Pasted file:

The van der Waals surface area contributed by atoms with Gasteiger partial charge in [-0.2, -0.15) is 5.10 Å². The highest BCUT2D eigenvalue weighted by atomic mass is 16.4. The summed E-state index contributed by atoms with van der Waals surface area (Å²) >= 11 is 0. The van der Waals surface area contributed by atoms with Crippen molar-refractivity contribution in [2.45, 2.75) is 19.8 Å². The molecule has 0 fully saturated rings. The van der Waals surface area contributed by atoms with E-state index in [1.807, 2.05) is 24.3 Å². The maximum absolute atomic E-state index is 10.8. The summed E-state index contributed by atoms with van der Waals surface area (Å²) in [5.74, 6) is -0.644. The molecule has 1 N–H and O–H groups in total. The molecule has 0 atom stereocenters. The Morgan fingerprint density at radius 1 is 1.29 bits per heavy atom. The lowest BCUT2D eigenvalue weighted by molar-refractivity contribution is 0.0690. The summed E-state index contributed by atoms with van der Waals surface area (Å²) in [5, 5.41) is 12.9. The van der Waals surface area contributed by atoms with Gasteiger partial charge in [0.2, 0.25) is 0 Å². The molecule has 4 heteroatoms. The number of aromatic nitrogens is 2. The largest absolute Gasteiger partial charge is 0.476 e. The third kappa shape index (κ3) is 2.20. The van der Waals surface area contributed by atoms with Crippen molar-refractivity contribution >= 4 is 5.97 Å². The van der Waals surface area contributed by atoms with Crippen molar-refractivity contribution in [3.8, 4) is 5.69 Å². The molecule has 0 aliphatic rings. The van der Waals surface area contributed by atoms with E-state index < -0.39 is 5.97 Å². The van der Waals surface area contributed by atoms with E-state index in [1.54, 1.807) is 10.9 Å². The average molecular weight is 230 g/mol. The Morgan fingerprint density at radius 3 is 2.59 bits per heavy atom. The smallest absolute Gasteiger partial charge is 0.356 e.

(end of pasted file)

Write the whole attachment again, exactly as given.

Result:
The van der Waals surface area contributed by atoms with Gasteiger partial charge in [-0.2, -0.15) is 5.10 Å². The highest BCUT2D eigenvalue weighted by atomic mass is 16.4. The summed E-state index contributed by atoms with van der Waals surface area (Å²) >= 11 is 0. The van der Waals surface area contributed by atoms with Crippen molar-refractivity contribution in [2.45, 2.75) is 19.8 Å². The molecule has 0 fully saturated rings. The van der Waals surface area contributed by atoms with E-state index in [1.807, 2.05) is 24.3 Å². The maximum absolute atomic E-state index is 10.8. The summed E-state index contributed by atoms with van der Waals surface area (Å²) in [5.74, 6) is -0.644. The molecule has 1 N–H and O–H groups in total. The molecule has 0 atom stereocenters. The Morgan fingerprint density at radius 1 is 1.29 bits per heavy atom. The lowest BCUT2D eigenvalue weighted by molar-refractivity contribution is 0.0690. The summed E-state index contributed by atoms with van der Waals surface area (Å²) in [5, 5.41) is 12.9. The van der Waals surface area contributed by atoms with Gasteiger partial charge in [0.2, 0.25) is 0 Å². The molecule has 4 heteroatoms. The number of aromatic nitrogens is 2. The largest absolute Gasteiger partial charge is 0.476 e. The third kappa shape index (κ3) is 2.20. The van der Waals surface area contributed by atoms with Crippen molar-refractivity contribution >= 4 is 5.97 Å². The van der Waals surface area contributed by atoms with Crippen molar-refractivity contribution in [3.8, 4) is 5.69 Å². The molecule has 0 aliphatic rings. The van der Waals surface area contributed by atoms with E-state index < -0.39 is 5.97 Å². The van der Waals surface area contributed by atoms with E-state index in [1.54, 1.807) is 10.9 Å². The average molecular weight is 230 g/mol. The Morgan fingerprint density at radius 3 is 2.59 bits per heavy atom. The smallest absolute Gasteiger partial charge is 0.356 e.